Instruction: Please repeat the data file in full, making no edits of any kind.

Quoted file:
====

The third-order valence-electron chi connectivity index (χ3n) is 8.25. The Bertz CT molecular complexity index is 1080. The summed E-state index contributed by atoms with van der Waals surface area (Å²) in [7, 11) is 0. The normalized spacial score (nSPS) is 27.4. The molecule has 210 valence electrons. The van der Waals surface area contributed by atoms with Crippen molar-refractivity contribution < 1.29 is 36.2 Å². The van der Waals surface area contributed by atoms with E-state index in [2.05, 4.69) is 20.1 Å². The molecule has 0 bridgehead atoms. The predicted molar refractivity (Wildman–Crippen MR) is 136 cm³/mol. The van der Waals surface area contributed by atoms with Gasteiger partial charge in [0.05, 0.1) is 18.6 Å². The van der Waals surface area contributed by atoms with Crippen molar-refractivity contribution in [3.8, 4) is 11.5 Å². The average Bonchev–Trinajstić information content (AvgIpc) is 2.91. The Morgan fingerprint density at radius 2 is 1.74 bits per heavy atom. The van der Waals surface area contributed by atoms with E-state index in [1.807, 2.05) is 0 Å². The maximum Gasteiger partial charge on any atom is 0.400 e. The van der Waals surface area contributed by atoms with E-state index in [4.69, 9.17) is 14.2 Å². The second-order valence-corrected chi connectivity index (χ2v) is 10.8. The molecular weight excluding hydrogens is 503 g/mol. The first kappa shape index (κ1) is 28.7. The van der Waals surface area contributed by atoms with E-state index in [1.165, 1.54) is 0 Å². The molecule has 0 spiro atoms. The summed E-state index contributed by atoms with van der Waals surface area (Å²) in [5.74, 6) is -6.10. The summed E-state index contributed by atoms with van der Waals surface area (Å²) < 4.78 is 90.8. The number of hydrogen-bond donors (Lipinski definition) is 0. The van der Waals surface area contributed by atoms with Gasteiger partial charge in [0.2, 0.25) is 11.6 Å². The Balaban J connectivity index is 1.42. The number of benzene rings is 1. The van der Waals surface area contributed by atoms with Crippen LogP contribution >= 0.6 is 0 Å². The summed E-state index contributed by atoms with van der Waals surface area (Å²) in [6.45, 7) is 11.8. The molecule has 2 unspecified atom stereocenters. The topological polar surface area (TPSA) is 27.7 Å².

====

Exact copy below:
The third-order valence-electron chi connectivity index (χ3n) is 8.25. The Bertz CT molecular complexity index is 1080. The summed E-state index contributed by atoms with van der Waals surface area (Å²) in [7, 11) is 0. The normalized spacial score (nSPS) is 27.4. The molecule has 210 valence electrons. The van der Waals surface area contributed by atoms with Crippen molar-refractivity contribution < 1.29 is 36.2 Å². The van der Waals surface area contributed by atoms with E-state index in [2.05, 4.69) is 20.1 Å². The molecule has 0 bridgehead atoms. The predicted molar refractivity (Wildman–Crippen MR) is 136 cm³/mol. The van der Waals surface area contributed by atoms with Gasteiger partial charge in [0.05, 0.1) is 18.6 Å². The van der Waals surface area contributed by atoms with Crippen molar-refractivity contribution in [3.8, 4) is 11.5 Å². The average Bonchev–Trinajstić information content (AvgIpc) is 2.91. The Morgan fingerprint density at radius 2 is 1.74 bits per heavy atom. The van der Waals surface area contributed by atoms with E-state index in [1.807, 2.05) is 0 Å². The maximum Gasteiger partial charge on any atom is 0.400 e. The van der Waals surface area contributed by atoms with E-state index in [4.69, 9.17) is 14.2 Å². The second-order valence-corrected chi connectivity index (χ2v) is 10.8. The molecular weight excluding hydrogens is 503 g/mol. The first kappa shape index (κ1) is 28.7. The van der Waals surface area contributed by atoms with E-state index in [1.165, 1.54) is 0 Å². The molecule has 0 spiro atoms. The summed E-state index contributed by atoms with van der Waals surface area (Å²) in [5.74, 6) is -6.10. The summed E-state index contributed by atoms with van der Waals surface area (Å²) < 4.78 is 90.8. The number of hydrogen-bond donors (Lipinski definition) is 0. The van der Waals surface area contributed by atoms with Gasteiger partial charge in [0.2, 0.25) is 11.6 Å². The Balaban J connectivity index is 1.42. The number of benzene rings is 1. The van der Waals surface area contributed by atoms with Crippen LogP contribution >= 0.6 is 0 Å². The summed E-state index contributed by atoms with van der Waals surface area (Å²) in [6.45, 7) is 11.8. The molecule has 2 unspecified atom stereocenters. The topological polar surface area (TPSA) is 27.7 Å².